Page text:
A CBDC also provides a country's central bank with the means to implement monetary policies to provide stability, control growth, and influence inflation.

Central bank digital currencies would also reduce the risks of using digital currencies in their current form. Cryptocurrencies are highly volatile, with their value constantly fluctuating. This volatility could cause severe financial stress in many households and affect the overall stability of an economy. CBDCs, backed by a government and controlled by a central bank, would provide households, consumers, and businesses with a stable means of exchanging digital currency.

Types of CBDCs

There are two types of CBDCs, wholesale and retail. Wholesale CBDCs are primarily used by financial institutions. Retail CBDCs are used by consumers and businesses, much like physical forms of currency.3

Wholesale CBDCs

Wholesale CBDCs are similar to holding reserves in a central bank. The central bank grants an institution an account to deposit funds or use to settle interbank transfers. Central banks can then use monetary policy tools such as reserve requirements or interest on reserve balances to influence lending and set interest rates.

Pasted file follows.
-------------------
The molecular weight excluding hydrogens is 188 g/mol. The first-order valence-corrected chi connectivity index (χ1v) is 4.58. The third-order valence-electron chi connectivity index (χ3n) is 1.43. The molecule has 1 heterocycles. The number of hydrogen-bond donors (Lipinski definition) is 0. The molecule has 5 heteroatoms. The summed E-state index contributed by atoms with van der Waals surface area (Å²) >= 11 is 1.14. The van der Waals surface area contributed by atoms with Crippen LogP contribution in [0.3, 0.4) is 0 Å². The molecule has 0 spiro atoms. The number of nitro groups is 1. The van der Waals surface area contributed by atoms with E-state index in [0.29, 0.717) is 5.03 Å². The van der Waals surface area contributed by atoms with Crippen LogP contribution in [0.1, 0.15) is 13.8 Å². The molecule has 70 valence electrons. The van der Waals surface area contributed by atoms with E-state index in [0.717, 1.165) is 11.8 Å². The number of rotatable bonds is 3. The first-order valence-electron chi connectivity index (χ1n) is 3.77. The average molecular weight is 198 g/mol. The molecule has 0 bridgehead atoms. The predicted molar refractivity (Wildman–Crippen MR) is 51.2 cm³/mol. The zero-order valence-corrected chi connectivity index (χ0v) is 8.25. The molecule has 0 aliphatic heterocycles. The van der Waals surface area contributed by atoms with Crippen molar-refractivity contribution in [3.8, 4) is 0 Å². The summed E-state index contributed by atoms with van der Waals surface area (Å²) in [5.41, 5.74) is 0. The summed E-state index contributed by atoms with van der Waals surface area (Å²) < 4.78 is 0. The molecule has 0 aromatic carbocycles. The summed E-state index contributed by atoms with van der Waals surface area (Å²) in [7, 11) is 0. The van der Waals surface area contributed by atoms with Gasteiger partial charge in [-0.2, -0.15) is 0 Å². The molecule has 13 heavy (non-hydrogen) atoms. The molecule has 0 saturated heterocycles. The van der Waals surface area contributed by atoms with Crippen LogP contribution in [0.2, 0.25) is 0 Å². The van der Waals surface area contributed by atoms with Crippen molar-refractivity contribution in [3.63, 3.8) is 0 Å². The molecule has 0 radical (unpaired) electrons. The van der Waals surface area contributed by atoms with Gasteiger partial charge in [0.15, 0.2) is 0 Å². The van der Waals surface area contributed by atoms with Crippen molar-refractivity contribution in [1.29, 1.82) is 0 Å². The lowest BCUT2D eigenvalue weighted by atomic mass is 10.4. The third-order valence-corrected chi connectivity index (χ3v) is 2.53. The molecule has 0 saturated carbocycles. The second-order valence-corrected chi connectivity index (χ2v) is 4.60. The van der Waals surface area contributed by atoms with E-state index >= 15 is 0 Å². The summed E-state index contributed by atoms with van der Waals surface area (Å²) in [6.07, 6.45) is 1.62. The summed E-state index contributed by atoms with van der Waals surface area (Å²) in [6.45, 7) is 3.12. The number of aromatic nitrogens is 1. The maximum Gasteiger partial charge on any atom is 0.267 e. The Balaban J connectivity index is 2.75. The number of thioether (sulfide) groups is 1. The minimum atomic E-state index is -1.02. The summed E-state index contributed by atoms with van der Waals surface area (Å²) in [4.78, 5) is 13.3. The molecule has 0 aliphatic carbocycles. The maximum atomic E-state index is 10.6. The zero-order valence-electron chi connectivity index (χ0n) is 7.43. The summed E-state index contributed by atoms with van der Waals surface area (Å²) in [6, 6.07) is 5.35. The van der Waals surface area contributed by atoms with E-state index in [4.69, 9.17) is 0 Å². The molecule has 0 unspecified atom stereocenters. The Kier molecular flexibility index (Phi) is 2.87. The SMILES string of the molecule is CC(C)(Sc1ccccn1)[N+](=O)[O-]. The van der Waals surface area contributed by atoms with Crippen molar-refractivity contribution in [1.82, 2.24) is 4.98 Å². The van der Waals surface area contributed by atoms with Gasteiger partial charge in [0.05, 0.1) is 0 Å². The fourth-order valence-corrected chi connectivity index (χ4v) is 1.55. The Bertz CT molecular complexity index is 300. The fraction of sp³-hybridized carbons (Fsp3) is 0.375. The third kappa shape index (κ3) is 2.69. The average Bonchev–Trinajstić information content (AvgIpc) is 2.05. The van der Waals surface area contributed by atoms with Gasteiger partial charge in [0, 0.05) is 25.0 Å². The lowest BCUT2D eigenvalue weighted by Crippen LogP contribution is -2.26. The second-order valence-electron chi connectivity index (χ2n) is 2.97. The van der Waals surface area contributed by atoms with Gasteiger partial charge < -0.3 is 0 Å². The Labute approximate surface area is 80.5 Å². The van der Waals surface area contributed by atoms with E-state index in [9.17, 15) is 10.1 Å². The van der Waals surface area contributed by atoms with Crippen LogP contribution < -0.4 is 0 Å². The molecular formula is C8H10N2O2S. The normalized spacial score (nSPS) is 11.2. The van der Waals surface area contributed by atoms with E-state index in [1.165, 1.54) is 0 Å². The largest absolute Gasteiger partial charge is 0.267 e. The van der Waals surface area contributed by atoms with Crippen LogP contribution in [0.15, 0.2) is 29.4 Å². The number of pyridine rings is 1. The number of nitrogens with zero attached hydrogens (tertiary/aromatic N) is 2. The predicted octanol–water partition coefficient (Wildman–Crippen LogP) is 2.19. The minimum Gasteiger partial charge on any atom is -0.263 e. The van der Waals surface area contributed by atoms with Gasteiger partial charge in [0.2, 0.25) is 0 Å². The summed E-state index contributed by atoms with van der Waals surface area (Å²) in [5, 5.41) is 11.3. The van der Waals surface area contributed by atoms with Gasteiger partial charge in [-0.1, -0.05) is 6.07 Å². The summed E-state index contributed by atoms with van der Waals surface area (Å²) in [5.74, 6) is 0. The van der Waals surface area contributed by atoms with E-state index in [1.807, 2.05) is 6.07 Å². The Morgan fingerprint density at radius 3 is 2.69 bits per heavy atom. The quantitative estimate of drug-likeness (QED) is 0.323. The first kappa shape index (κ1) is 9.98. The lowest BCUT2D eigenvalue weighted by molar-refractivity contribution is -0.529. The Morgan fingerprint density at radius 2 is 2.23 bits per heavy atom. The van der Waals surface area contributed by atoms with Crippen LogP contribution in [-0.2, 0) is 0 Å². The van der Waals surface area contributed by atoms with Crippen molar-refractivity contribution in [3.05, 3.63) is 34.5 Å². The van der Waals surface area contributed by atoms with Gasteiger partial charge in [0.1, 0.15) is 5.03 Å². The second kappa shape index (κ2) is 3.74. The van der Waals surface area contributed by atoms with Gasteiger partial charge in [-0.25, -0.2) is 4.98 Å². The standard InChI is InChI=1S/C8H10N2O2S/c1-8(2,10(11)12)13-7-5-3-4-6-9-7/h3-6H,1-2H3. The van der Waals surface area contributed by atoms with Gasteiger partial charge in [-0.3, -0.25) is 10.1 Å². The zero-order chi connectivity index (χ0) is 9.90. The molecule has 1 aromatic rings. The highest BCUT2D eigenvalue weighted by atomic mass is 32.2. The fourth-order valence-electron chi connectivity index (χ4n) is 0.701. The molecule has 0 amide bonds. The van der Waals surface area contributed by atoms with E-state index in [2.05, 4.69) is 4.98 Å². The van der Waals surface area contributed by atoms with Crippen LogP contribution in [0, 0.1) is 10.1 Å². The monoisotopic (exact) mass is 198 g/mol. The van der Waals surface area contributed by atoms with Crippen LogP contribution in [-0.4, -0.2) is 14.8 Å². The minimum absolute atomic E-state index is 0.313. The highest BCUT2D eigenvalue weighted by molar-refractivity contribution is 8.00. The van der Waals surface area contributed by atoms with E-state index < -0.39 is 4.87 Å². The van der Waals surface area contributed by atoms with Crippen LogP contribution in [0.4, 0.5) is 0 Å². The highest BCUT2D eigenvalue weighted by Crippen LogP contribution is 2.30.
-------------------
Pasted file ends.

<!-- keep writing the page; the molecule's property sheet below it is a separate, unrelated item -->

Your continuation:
Retail CBDCs

Retail CBDCs are government-backed digital currencies used by consumers and businesses. Retail CBDCs eliminate intermediary risk—the risk that private digital currency issuers might become bankrupt and lose customers' assets.

There are two types of retail CBDCs. They differ in how individual users access and use their currency:3

  • Token-based retail CBDCs are accessible with private/public keys. This method of validation allows users to execute transactions anonymously.
  • Account-based retail CBDCs require digital identification to access an account.3

The two types of CBDCs, wholesale and retail, are not mutually exclusive. It is possible to develop both and have them function in the same economy.

Issues CBDCs Address and Create

The Federal Reserve has published a report on what it believes are critical issues a CBDC meets, and issues that need to be addressed before one can be successfully designed and implemented.4

Issues Addressed By CBDCs
  • Free from credit and liquidity risk

  • Cross-border payment improvements

  • Supports the international role of the dollar

  • Financial inclusion

  • Expands access to the general public

Issues That Need Addressing
  • Financial structure changes

  • Financial system stability

  • Monetary policy influence

  • Privacy and protection

  • Cybersecurity

Issues a CBDC Addresses Explained